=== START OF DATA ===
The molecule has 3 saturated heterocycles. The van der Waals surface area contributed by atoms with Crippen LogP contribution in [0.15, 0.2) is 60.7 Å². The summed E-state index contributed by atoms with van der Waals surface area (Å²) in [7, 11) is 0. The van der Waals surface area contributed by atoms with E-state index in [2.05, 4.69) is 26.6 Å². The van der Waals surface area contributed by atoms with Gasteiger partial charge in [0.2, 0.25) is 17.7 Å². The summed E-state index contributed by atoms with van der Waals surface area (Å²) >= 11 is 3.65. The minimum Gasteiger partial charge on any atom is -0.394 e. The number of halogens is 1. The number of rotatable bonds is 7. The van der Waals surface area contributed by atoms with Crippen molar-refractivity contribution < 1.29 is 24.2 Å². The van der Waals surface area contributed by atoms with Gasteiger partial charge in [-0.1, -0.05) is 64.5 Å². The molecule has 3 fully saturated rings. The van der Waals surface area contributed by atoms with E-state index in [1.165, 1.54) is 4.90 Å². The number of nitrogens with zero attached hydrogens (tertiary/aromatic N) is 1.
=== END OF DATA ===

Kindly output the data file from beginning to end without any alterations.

The molecule has 3 saturated heterocycles. The van der Waals surface area contributed by atoms with Crippen LogP contribution in [0.15, 0.2) is 60.7 Å². The summed E-state index contributed by atoms with van der Waals surface area (Å²) in [7, 11) is 0. The van der Waals surface area contributed by atoms with E-state index in [2.05, 4.69) is 26.6 Å². The van der Waals surface area contributed by atoms with Gasteiger partial charge in [0.2, 0.25) is 17.7 Å². The summed E-state index contributed by atoms with van der Waals surface area (Å²) >= 11 is 3.65. The minimum Gasteiger partial charge on any atom is -0.394 e. The number of halogens is 1. The number of rotatable bonds is 7. The van der Waals surface area contributed by atoms with Crippen molar-refractivity contribution < 1.29 is 24.2 Å². The van der Waals surface area contributed by atoms with Gasteiger partial charge in [-0.1, -0.05) is 64.5 Å². The molecule has 3 fully saturated rings. The van der Waals surface area contributed by atoms with E-state index in [1.165, 1.54) is 4.90 Å². The number of nitrogens with zero attached hydrogens (tertiary/aromatic N) is 1.